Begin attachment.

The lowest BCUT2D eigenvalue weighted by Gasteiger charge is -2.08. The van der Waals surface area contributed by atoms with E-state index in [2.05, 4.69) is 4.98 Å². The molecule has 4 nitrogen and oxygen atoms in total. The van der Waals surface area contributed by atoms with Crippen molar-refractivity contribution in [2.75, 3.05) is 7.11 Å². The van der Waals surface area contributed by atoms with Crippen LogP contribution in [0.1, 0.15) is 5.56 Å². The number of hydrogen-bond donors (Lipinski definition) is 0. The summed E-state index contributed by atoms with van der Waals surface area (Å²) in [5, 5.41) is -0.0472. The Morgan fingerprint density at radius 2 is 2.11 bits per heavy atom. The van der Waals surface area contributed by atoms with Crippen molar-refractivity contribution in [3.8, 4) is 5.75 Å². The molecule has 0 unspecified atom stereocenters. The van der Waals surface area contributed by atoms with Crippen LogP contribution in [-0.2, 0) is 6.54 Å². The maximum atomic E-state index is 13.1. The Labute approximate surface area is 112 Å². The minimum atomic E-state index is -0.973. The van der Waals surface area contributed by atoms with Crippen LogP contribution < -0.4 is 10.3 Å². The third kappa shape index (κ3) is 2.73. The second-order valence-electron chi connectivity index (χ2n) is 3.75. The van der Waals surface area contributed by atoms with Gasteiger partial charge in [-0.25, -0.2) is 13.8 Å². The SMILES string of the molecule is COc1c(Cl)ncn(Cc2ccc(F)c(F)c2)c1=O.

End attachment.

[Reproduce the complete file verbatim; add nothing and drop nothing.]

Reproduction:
The lowest BCUT2D eigenvalue weighted by Gasteiger charge is -2.08. The van der Waals surface area contributed by atoms with E-state index in [2.05, 4.69) is 4.98 Å². The molecule has 4 nitrogen and oxygen atoms in total. The van der Waals surface area contributed by atoms with Crippen molar-refractivity contribution in [2.75, 3.05) is 7.11 Å². The van der Waals surface area contributed by atoms with Crippen LogP contribution in [0.1, 0.15) is 5.56 Å². The number of hydrogen-bond donors (Lipinski definition) is 0. The summed E-state index contributed by atoms with van der Waals surface area (Å²) in [5, 5.41) is -0.0472. The Morgan fingerprint density at radius 2 is 2.11 bits per heavy atom. The van der Waals surface area contributed by atoms with Crippen molar-refractivity contribution in [3.8, 4) is 5.75 Å². The molecule has 0 unspecified atom stereocenters. The van der Waals surface area contributed by atoms with Crippen LogP contribution in [-0.2, 0) is 6.54 Å². The maximum atomic E-state index is 13.1. The Labute approximate surface area is 112 Å². The minimum atomic E-state index is -0.973. The van der Waals surface area contributed by atoms with Crippen LogP contribution < -0.4 is 10.3 Å². The third kappa shape index (κ3) is 2.73. The second-order valence-electron chi connectivity index (χ2n) is 3.75. The van der Waals surface area contributed by atoms with Gasteiger partial charge in [-0.25, -0.2) is 13.8 Å². The SMILES string of the molecule is COc1c(Cl)ncn(Cc2ccc(F)c(F)c2)c1=O.